Artists decorate paddles in Napili Canoe Club benefit
WEST MAUI — In 2002, Whale Mania earned $144,000 for island non-profits after expenses, with the help of local artists.
Well, West Maui, the Whale Mania committee has reorganized.
Joining forces with Napili Canoe Club, the winning combo has launched a splashing new fund-raiser, Paddle Mania, and the artists are in the thick of it.
The strong squad of West Side leaders spearheading the charitable campaign includes Carol Elterman, Ellen Fraundorf, Jeanne Gonzales, Marilyn Maulin, Fran Peart Mitsumura, Eugene Tihada, Joey Tihada and Kim Willis.
The drive is a team effort with all the partners working in unison to reach the finish line. Napili Canoe Club members donate used paddles to local artists to embellish, resulting in original works of art put on the block for bid by the public.
Mitsumura explained how the contagious concept for Paddle Mania took shape.
“Eugene Tihada came to see me a few months ago to talk story about a NEW way to raise funds to purchase a canoe for the club for the kids and women. We started talking, and the idea of using the used paddles that club members already have, and give them to local artists to embellish with their artwork, came up.”
Mitsumura went to Whale Mania Co-chairs Fraundorf, Maulin and Willis for help.
Willis expressed the general sentiment of the trio: “Marilyn, Ellen and I were such a great team with Whale Mania. We have been looking for a worthwhile project since then and providing canoes for the Napili Canoe Club is perfect. It is a similar project on a smaller scale with a shorter timeline. Paddling for kids is such a healthy activity, where they learn teamwork and get to enjoy the water and being outside. We believe they are deserving of having proper equipment.”
Eugene Tihada approached Archie Kalepa, and the international, superstar waterman, a fourth generation Lahaina boy, rose to the challenge and joined the cause with a donation of two paddles.
“One is a replica of the paddle he used to paddle 187 miles down the Colorado River through the Grand Canyon,” Maulin said.
“It’s a signature model. I’m going to sign it,” Kalepa told the Lahaina News.
The other paddle has special meaning for the Lahainaluna High School 1982 graduate.
“There’s a lot of history to this paddle,” he recalled with fondness.
“It was made by LeVan Keola Sequeira. He made the paddle for me, and this paddle was a magic paddle. It was a steering paddle made for a sailing canoe. The thing was magic; it worked so good it didn’t kick out. Some paddles, they kick out all the time. If you’re a paddler, you know what I am talking about. The paddle stuck to the side of the canoe like glue, in steering terms. I used that paddle for like maybe six years.”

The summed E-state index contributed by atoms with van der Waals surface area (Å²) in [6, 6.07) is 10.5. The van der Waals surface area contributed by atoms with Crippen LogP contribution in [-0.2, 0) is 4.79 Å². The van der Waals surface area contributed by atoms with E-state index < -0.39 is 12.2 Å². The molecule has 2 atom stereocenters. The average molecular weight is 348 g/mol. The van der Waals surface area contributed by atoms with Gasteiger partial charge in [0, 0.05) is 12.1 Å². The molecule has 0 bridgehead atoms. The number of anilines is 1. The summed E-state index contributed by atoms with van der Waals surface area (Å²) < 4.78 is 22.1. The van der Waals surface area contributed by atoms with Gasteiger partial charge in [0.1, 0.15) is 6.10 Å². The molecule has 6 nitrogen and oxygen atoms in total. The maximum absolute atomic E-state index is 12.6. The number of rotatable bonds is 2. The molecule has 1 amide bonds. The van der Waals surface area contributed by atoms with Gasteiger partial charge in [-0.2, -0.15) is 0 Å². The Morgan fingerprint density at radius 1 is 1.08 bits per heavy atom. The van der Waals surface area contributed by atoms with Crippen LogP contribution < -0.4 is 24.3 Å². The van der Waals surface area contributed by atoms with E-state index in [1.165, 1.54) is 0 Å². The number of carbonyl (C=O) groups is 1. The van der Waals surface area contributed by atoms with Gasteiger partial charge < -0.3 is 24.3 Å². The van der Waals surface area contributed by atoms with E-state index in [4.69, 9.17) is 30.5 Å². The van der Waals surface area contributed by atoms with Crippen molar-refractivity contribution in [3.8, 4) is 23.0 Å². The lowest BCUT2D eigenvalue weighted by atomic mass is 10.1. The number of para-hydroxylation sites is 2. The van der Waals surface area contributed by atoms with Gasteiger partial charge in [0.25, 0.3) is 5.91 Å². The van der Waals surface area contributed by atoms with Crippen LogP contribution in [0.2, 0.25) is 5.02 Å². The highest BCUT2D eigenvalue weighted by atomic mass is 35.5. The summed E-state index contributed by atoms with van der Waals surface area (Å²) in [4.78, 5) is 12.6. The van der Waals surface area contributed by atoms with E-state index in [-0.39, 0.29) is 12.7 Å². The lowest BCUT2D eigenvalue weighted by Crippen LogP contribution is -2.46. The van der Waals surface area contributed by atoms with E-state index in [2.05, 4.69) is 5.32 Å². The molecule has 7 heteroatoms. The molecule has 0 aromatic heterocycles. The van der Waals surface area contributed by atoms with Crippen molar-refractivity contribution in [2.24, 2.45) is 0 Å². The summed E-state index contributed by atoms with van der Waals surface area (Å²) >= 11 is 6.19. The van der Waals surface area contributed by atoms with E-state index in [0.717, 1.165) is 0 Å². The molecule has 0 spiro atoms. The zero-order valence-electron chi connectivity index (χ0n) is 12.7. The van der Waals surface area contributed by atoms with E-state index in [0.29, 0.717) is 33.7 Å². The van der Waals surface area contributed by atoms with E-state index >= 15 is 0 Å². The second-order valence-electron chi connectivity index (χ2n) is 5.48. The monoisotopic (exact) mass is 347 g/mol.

“That paddle has crossed every single channel in the Hawaiian Islands,” the extreme sport enthusiast added. “Some of ’em have been in the gnarliest conditions that I ever been in, and some of ’em was just the perfect sailing conditions.”
Kalepa’s contributions will join the gallery of 33-plus paddles that will be embellished by local artists.
Maulin recruited participation from the prolific field of local talent.
“We were surprised and absolutely thrilled about how quickly they responded,” Maulin said.
Michael Orr of Hale o Ahi is a veteran Whale Mania participant, and his embellished crustacean sculpture in 2002 took People’s Choice Award, earning $23,000 for the community charities.
He was happy to join the corps and has finished his first charge.
“It’s a mahogany paddle. It’s got a stainless steel water jet cut appliqué on it with two Polynesian tattoo motifs,” he said.
Orr is working on his second paddle. “I feel very positive about this, and I was anxious to participate,” he remarked
“I think it was a wonderful idea for the canoe club to recycle paddles that were actually used in the races and stuff. Give them a little bit of a new lease on life and give them some continued purpose,” Orr added.
Award-winning West Side painter Ronaldo Macedo’s participation was easy to enlist.
“Kids need to be out in nature daily doing healthy activities such as paddling. It teaches them respect for the ocean… from an early age. When paddling in a canoe with others, they develop a better sense of team, working together and team spirit. The sport of paddling doesn’t make money; it depends on contributions and fund-raising to keep them going,” Macedo said.
Mitsumura is enlisting public support.
“Napili Canoe Club has been around since 1976, and one of their main focuses is the kids and family, which I think is great. Plus the Tihada Family has done so much for Maui over the years, and this fund-raiser will give the club the opportunity to touch more lives and be able to compete in more ways than they can now,” she said. “It just doesn’t get any better than that!”
The paddle-art will be on public display from June 1 to Aug. 10 at locations to be determined.
The public “auction and gala event” is slated for Aug. 14. For more information, visit www.napilicanoeclub.com/.